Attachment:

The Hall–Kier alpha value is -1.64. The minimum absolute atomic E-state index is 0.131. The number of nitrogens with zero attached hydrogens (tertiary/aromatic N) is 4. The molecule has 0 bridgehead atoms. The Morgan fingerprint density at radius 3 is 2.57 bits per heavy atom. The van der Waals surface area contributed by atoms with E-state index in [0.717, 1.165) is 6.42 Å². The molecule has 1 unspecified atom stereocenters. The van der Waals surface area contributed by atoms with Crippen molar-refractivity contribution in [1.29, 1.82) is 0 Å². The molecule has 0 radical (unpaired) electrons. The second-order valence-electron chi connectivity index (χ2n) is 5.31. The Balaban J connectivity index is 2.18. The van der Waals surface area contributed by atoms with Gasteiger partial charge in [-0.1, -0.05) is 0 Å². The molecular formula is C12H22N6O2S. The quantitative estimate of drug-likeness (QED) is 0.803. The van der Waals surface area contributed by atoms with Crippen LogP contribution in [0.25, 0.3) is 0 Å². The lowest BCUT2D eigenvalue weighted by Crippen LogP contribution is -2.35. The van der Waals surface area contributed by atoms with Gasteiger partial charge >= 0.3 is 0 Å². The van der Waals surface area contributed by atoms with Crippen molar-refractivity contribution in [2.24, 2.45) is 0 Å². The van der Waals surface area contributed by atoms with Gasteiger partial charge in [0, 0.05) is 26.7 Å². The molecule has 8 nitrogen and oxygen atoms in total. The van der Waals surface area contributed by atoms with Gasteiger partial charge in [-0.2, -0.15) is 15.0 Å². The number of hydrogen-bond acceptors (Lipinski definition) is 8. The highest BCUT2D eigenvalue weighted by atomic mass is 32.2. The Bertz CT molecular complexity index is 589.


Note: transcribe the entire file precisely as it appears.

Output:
The Hall–Kier alpha value is -1.64. The minimum absolute atomic E-state index is 0.131. The number of nitrogens with zero attached hydrogens (tertiary/aromatic N) is 4. The molecule has 0 bridgehead atoms. The Morgan fingerprint density at radius 3 is 2.57 bits per heavy atom. The van der Waals surface area contributed by atoms with E-state index in [0.717, 1.165) is 6.42 Å². The molecule has 1 unspecified atom stereocenters. The van der Waals surface area contributed by atoms with Crippen molar-refractivity contribution in [1.29, 1.82) is 0 Å². The molecule has 0 radical (unpaired) electrons. The second-order valence-electron chi connectivity index (χ2n) is 5.31. The Balaban J connectivity index is 2.18. The van der Waals surface area contributed by atoms with Gasteiger partial charge in [-0.1, -0.05) is 0 Å². The molecular formula is C12H22N6O2S. The quantitative estimate of drug-likeness (QED) is 0.803. The van der Waals surface area contributed by atoms with Crippen LogP contribution in [0.25, 0.3) is 0 Å². The lowest BCUT2D eigenvalue weighted by Crippen LogP contribution is -2.35. The van der Waals surface area contributed by atoms with Gasteiger partial charge >= 0.3 is 0 Å². The van der Waals surface area contributed by atoms with Crippen molar-refractivity contribution in [2.24, 2.45) is 0 Å². The van der Waals surface area contributed by atoms with Gasteiger partial charge in [0, 0.05) is 26.7 Å². The molecule has 8 nitrogen and oxygen atoms in total. The van der Waals surface area contributed by atoms with Gasteiger partial charge in [-0.2, -0.15) is 15.0 Å². The number of hydrogen-bond acceptors (Lipinski definition) is 8. The highest BCUT2D eigenvalue weighted by atomic mass is 32.2. The Bertz CT molecular complexity index is 589.